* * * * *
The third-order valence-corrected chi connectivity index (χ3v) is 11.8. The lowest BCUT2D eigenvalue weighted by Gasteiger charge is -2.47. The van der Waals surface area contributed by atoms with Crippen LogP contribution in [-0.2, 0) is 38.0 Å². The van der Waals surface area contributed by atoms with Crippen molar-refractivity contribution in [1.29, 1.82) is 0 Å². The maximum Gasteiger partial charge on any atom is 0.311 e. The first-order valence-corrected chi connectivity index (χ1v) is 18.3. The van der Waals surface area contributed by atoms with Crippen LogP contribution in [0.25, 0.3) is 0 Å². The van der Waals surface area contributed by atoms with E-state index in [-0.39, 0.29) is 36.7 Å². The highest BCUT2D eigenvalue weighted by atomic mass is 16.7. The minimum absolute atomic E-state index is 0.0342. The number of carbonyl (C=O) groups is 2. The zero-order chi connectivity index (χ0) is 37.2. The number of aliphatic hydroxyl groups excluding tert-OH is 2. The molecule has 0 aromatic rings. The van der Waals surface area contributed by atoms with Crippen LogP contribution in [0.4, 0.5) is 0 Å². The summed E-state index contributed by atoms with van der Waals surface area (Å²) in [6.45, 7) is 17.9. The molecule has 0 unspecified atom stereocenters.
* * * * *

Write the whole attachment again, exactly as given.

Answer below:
The third-order valence-corrected chi connectivity index (χ3v) is 11.8. The lowest BCUT2D eigenvalue weighted by Gasteiger charge is -2.47. The van der Waals surface area contributed by atoms with Crippen LogP contribution in [-0.2, 0) is 38.0 Å². The van der Waals surface area contributed by atoms with Crippen molar-refractivity contribution in [1.29, 1.82) is 0 Å². The maximum Gasteiger partial charge on any atom is 0.311 e. The first-order valence-corrected chi connectivity index (χ1v) is 18.3. The van der Waals surface area contributed by atoms with Crippen LogP contribution in [0.25, 0.3) is 0 Å². The van der Waals surface area contributed by atoms with E-state index in [-0.39, 0.29) is 36.7 Å². The highest BCUT2D eigenvalue weighted by atomic mass is 16.7. The minimum absolute atomic E-state index is 0.0342. The number of carbonyl (C=O) groups is 2. The zero-order chi connectivity index (χ0) is 37.2. The number of aliphatic hydroxyl groups excluding tert-OH is 2. The molecule has 0 aromatic rings. The van der Waals surface area contributed by atoms with Crippen LogP contribution in [0.4, 0.5) is 0 Å². The summed E-state index contributed by atoms with van der Waals surface area (Å²) in [6.45, 7) is 17.9. The molecule has 0 unspecified atom stereocenters.